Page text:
Wednesday, August 31, 2011

one of those days

"i think part of the struggle just of everyday life is
remembering that the love is wake up in
the morning and realize that love is there in the world -
if i can do that, that's half the battle." - kathleen norris

i was grumpy. and exhausted. and sick.  and i had an out. 

but i was also stubborn and trying to prove i wasn't that weak, and i said i would go see patients in clinic that afternoon anyway.  then take a sick day tomorrow. 

i regretted that decision as soon as i walked into the building.  it hit me how very tired i was. how i could be home napping instead. but it was too late now.  oh well.

the first chart i grabbed wasn't that heavy. i figured it would be an easy patient. until i realized that this was chart volume 2.  i scanned the face sheet: hiv. bone disease causing 2 hip fractures. cancer. depression. chronic pain. neuropathy. 

as i was heading down the hall, the nurse practitioner gave me a heads up: he just got a new electric wheelchair. and he cut his hair.

i walked in the room, expecting someone grumpy and bitter and sick.  instead, he was smiling. 

how are you, i asked. honestly, i think this is the best i have been in my life, he said. 

how is the pain? it's there. but i have this new wheelchair and it's totally opened up the world for me. i can go places now, i don't have to sit in my apartment. i may try to take a computer class at the senior center soon. they offer them sometimes.    

i hear you cut your hair?  yeah, i donated it to locks of love. i wanted to give back. i smiled inside, wondering what kind of wig would be made from middle-age, graying, ex-hippie hair.

the attending physician came in. we talked some more, sorted out some medicines, set up follow-up visits.  at the end, the attending prayed with him: god, we thank you for the blessings you have brought in this man's life, for his health, for your grace.

i cringed inside.  blessing? very little of his story felt like blessing.  but he took those small moments - leaving his house without the pain of walking and giving away his hair - as gifts.  and i was humbled...because i know there is sickness in my body too. there are limits and exhaustion and fevers and feeling like i am missing out on life and worry that these little symptoms now could be harbingers of a coming disaster. but there are moments of grace too - people that notice when i need a day off, sunflowers blooming on my walk home, sisters who don't care if you use their popcorn maker, dinners with friends, and patients who remind me to name the good in my life.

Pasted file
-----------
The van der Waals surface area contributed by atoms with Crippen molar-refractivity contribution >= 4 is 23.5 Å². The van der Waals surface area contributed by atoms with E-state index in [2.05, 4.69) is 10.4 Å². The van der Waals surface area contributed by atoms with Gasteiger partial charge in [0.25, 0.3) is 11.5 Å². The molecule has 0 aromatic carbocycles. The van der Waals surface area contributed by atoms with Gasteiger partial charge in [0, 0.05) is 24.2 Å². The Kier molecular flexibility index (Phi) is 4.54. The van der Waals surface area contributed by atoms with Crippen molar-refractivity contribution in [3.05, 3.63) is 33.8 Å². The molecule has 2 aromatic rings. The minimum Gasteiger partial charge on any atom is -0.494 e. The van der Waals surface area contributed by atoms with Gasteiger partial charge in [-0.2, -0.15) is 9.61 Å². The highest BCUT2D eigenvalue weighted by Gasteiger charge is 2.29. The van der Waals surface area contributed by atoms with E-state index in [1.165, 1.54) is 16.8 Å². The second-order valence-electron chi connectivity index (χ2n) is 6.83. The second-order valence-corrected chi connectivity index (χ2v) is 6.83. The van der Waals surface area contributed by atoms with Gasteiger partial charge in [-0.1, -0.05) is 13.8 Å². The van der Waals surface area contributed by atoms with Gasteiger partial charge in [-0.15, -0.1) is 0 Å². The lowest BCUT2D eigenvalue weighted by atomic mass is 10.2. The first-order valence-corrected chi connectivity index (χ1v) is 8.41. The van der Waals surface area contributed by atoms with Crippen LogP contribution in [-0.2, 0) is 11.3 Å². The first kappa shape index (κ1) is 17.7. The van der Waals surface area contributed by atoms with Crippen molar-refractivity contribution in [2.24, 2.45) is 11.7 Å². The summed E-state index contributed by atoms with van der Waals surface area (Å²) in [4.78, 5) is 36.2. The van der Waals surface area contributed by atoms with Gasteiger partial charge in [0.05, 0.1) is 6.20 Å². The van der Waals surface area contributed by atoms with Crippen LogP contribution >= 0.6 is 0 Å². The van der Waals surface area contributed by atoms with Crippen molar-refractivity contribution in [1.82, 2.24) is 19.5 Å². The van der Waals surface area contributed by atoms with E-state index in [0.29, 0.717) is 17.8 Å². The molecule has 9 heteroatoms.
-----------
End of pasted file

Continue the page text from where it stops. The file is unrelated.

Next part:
Thursday, August 18, 2011

on healing

do you think god will heal anyone who asks and has faith? my sister asks me. 

me, who witnesses sickness every day in the lives of my patients.
me, who lived in the nation with the highest hiv rate in the world, who buried friends before they reached age thirty because they were born in the wrong place as the wrong gender.
me, who carries sickness in my body every day. 

if the answer to her question is no, then why pray?

and if the answer is yes, then where have my prayers for healing gone? why do my swazi friends still fight HIV despite their prayers (and lives) of faith?  why does my body still feel like it's breaking even though i have lit candles and cried out, "how long, o lord?"

i don't have an answer for her question. i only have a story, one i re-tell myself in the moments i feel faint:

i met jabu shortly after i arrived in swaziland.  her name means "happiness" and that is what she was.  she got sick quickly though as HIV spread through her body.  she shuffled slowly down the hill as if every step took all that she had.  she seemed to get smaller every day.  soon, she just stayed home. 

i stopped by to visit jabu one afternoon, like usual.  only this time, she was barely moving, barely opening her eyes. her mom stood fanning her, trying to move the heavy african air across her feverish body.  we lifted her into the car and sped across the 30km of curving dirt roads to the nearest hospital.  by the time we got there, she wasn't opening her eyes at all.  her blood pressure was unreadable on the archaic cuff they used to measure it, barely palpable.  the doctor looked at us sadly: we have no beds left. and there is nothing we can do anyway. 

 we begged for them to keep her, knonwing if we took her home, she would surely die.  knowing too that if she stayed, she would still likely die.  the doctor finally caved, offering the floor under the bed of another patient.  we left her that night, her tiny body on the floor under the bed of another dying woman.  chickens walked past her spot on the floor.  a meager bag of IV fluids hung - the only attempt at treatment offered for her. 

the next morning she could open her eyes, and was discharged to home.  miraculously, over the coming weeks, jabu regained strength and life. 
we were sitting on her bed one afternoon, laughing and talking. i asked her what happened that day when we thought she would die.  she answered: i was lying there, and i was flat. i couldn't open my eyes, couldn't speak. but in my heart, i prayed "lord, extend my days." and he did.  i will never forget what the lord has done for me.  

she never forgot. she never stopped praising. one month later, jabu went to be with the one who had heard her prayer and extended her days. i'm pretty sure she's still singing her praise.